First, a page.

May be a great solution for seniors 60+ who dont want a house payment, need more monthly income or just want a non-cancelable line of credit.
- You can BUY a home with a reverse mortgage. Downsizing to a brand new efficient is becoming the new norm.
- Create CASH FLOW instead of equity with a reverse mortgage.
- Payoff your existing home loan with a reverse mortgage.
- With a reverse mortgage, you can MAKE your normal monthly payment (which will never increase the balance) or DEFER some or all of your payment, you choose.>'
- As with any mortgage you must meet your loan obligations by staying current with property taxes, insurance, property maintenance, and any homeowners association fees.'
- Even when you own your home “free and clear”, consider a reverse “non-cancelable line of credit.” option for access to cash.
- You continue to live in your home. YOU RETAIN TITLE AND OWNERSHIP not the lender.
- Loan proceeds are generally not considered taxable income. (Not tax advice; consult a tax professional.)
- The loan balance increases over time when you defer the payment. If you choose to make the monthly interest payment the principal will not increase.
- Generally, a reverse mortgage loan will not affect Social Security or Medicare benefits. However, you should always consult your financial professional.
- A reverse mortgage loan CAN impact Medicaid or Supplemental Security Income (SSI). Please consult a benefit specialist on these matters.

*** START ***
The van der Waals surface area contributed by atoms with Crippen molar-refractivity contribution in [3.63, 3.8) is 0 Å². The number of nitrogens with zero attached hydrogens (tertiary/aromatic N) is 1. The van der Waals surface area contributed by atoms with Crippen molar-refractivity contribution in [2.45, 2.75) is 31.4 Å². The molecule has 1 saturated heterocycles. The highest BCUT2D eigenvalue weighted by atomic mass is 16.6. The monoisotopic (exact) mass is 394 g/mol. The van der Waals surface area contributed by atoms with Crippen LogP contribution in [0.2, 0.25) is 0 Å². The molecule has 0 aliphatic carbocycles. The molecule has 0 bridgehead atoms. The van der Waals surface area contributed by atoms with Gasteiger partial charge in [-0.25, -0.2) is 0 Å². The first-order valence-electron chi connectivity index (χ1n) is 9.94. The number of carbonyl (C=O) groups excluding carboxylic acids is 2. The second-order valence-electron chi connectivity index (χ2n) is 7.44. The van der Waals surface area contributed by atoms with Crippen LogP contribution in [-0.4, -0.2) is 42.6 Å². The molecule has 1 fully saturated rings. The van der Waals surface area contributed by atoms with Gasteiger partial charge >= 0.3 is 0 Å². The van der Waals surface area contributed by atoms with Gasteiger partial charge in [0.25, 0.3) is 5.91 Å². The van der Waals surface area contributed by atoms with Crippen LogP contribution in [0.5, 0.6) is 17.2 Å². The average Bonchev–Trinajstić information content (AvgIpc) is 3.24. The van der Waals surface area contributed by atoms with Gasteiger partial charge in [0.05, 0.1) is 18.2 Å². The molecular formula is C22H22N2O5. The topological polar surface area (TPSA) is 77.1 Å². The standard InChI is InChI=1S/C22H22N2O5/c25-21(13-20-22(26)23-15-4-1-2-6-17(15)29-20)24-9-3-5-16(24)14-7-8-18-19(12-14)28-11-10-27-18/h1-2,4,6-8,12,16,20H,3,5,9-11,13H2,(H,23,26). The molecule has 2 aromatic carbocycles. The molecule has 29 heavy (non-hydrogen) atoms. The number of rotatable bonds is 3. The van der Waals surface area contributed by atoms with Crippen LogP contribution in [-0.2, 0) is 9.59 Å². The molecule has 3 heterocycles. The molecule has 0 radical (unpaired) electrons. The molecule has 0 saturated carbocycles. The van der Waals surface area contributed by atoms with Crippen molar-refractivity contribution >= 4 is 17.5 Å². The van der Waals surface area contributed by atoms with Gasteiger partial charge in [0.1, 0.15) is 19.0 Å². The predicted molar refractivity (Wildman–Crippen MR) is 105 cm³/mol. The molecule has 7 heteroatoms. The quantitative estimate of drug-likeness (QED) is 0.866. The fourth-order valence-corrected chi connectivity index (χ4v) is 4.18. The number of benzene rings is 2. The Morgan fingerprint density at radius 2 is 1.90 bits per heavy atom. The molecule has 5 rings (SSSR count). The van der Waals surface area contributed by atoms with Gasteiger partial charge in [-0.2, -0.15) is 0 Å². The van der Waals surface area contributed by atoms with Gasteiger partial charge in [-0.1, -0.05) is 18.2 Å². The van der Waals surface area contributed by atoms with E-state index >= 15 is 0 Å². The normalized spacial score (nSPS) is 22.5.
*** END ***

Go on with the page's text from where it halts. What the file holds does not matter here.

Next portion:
- A reverse mortgage loan is a non-recourse loan. This means that neither you nor your heirs are personally liable for any amount of the mortgage that exceeds its value.
- After the loan is repaid, any remaining equity belongs to you or your heirs.
For those people that think the only way they can retire in the manner they desire is to find an inexpensive retirement location in another country, call LamCap first about a Reverse Mortgage. Have questions...use the form below to send them to us!
These materials are not from HUD or FHA and were not approved by HUD or a government agency. If the non-borrower is unwilling or unable to purchase the property or pay the loan in full, there is no protection for the non-borrower (including a non-borrower spouse) to maintain an interest in the home or to continue residing in the home past the maturity event and the non-borrower may be evicted upon foreclosure. A reverse mortgage loan becomes due and must be repaid when a “maturity event” occurs, such as the last surviving borrower (or non-borrowing spouse meeting certain conditions) passes away, the home is no longer the borrower’s principal residence, or the borrower vacates the property for more than 12 months for a medical reason or 6 months for non-medical reasons (see CFPB guidance).The loan will also become due if the homeowner fails to meet other loan obligations, which include paying their property taxes, insurance, homeowners association fees, and maintaining the property.